New research published by open banking platform Tink reveals an increase in spending among Europe’s financial executives, with 47 per cent saying their open banking budgets have risen in 2021. This follows a challenging year in 2020, where financial institutions battled budget restrictions against the race to serve more customers digitally.
Tink’s research, based on 308 senior decision-makers at financial institutions in 12 European countries, found the COVID-19 pandemic impacted budgets for 93 per cent of financial institutions, with 23 per cent saying the impact was significant. At the beginning of 2020 executives expected to spend, on average, €50-100 million on achieving their open banking objectives. With the huge challenges of the pandemic, the average spend landed at €32 million in 2020.
Retail banks and wealth management firms bucked this trend – spending, on average, €84 million and €79 million respectively on their open banking objectives in 2020. This discrepancy in budget allocation was likely driven by the need to put significant investment towards the creation of compliant PSD2 APIs, as well as the task of overhauling legacy infrastructure to meet current and future open banking needs.
A breakdown of the data reveals how open banking investments have increased during 2021, with 58 per cent of wealth management firms experiencing the strongest increase in budgets. This is followed by 55 per cent of wholesale banks, 51 per cent of credit providers and 50 per cent of challenger banks.
Tink’s findings reveal payment-related services are top the spending priorities for companies’ spends in 2021. Specifically, 72 per cent of financial institutions see payment initiation services as the most important use case to their business. This suggests increasing awareness of the need to develop payment solutions that provide more streamlined services for customers.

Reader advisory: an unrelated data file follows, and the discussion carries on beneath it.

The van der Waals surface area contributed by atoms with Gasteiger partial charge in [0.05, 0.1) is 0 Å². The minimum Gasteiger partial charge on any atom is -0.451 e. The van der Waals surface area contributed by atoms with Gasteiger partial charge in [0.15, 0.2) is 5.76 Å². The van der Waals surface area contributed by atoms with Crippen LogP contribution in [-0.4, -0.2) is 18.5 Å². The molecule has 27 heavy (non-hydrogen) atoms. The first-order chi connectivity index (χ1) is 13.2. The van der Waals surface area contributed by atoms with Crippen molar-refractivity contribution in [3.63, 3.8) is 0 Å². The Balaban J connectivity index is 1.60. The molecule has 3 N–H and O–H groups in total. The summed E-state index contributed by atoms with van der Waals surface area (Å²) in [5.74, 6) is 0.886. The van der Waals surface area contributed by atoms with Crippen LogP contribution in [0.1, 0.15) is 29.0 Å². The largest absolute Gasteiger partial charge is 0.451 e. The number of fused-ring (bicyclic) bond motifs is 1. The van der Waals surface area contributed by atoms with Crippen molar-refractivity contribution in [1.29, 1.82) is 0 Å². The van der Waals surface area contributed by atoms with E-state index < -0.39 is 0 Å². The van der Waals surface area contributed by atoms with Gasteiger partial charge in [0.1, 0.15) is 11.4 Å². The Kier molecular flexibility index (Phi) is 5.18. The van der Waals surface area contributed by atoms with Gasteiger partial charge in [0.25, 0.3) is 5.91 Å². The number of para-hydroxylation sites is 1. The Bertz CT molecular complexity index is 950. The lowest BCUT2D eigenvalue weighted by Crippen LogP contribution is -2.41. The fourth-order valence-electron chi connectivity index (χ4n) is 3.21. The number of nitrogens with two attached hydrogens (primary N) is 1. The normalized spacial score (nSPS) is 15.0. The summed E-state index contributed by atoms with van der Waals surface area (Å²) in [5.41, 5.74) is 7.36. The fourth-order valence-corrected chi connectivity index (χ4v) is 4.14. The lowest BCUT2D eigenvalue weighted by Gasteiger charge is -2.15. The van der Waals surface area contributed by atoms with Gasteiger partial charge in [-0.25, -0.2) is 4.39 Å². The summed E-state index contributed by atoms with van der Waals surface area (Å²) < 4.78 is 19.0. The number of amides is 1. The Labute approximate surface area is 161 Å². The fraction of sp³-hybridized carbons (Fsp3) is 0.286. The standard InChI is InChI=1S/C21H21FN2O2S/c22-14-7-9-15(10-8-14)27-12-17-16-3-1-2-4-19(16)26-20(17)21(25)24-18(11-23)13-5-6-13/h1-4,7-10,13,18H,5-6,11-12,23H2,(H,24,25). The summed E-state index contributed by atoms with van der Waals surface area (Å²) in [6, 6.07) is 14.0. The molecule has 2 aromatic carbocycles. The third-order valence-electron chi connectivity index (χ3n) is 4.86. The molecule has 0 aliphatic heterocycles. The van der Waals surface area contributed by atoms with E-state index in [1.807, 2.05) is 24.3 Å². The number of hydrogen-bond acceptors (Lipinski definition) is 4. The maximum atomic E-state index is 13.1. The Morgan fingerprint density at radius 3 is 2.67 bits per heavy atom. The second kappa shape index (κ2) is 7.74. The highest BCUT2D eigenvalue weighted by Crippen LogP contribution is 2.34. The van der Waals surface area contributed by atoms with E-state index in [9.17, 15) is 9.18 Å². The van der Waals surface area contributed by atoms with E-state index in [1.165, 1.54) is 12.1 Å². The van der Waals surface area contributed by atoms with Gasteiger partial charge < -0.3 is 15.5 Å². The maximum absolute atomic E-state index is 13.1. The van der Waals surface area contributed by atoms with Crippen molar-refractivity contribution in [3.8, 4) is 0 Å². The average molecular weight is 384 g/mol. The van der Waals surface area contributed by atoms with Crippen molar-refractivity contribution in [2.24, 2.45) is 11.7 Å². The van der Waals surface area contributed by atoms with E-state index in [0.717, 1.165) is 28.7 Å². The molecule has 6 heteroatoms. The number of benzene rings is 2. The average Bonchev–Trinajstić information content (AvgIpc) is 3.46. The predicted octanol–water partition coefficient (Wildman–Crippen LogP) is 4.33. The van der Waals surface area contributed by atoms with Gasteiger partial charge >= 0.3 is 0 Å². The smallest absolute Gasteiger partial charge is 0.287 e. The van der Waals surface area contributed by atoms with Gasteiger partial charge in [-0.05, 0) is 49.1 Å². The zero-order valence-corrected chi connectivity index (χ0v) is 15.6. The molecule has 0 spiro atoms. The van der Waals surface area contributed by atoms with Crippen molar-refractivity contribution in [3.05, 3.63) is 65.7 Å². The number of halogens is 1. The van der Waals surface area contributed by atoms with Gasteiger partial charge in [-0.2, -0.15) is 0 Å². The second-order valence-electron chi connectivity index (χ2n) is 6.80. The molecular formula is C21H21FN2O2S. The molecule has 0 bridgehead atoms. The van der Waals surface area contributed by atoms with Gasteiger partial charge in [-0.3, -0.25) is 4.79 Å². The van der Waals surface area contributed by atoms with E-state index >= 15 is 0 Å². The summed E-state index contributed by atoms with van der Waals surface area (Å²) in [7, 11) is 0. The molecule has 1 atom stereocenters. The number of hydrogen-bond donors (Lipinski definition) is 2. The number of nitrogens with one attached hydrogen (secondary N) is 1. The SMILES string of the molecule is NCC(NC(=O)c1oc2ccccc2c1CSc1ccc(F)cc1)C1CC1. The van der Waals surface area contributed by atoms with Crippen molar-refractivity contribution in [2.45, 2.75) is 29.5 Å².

Improving the customer experience and onboarding process was the second most important area of enhanced banking use cases this year – with account verification, identity verification and asset verification equally weighted amongst 71 per cent of executives. These use cases not only make it easier for banks to make more informed credit decisions for their customers, due to the real-time, holistic view of their data, they also make it simpler for users to switch or sign up with new financial services providers.
The deployment of risk-related use cases is also considered extremely important, with risk and creditworthiness assessments a priority for 71 per cent of financial executives.
Although carbon footprint calculation appears at the bottom of the list, it’s still a highly relevant use case for most respondents at 62 per cent – particularly in the retail banking segment, where it ranked as the fourth top priority overall.
“As open banking moves towards mainstream adoption, we’re not surprised to see investments in data-driven initiatives increasing,” Tink co-founder and CEO Daniel Kjellén said. “Financial executives have set their sights on a broad range of open banking use cases, from payments to credit assessments to carbon tracking, unleashing a new wave of value creation that both consumers and businesses will benefit from.”
“As we look to 2022, the findings of this report suggest that financial institutions should move fast, as open banking is tearing down barriers and allowing new players to enter the market. To keep a competitive edge, it’s important to focus on enhancing the core business, and consider working with partners to create open banking solutions that can drive value across all areas of financial services. Creating an ecosystem of players that work together will be crucial as we move towards a new age of digitalization and enhanced customer experience.”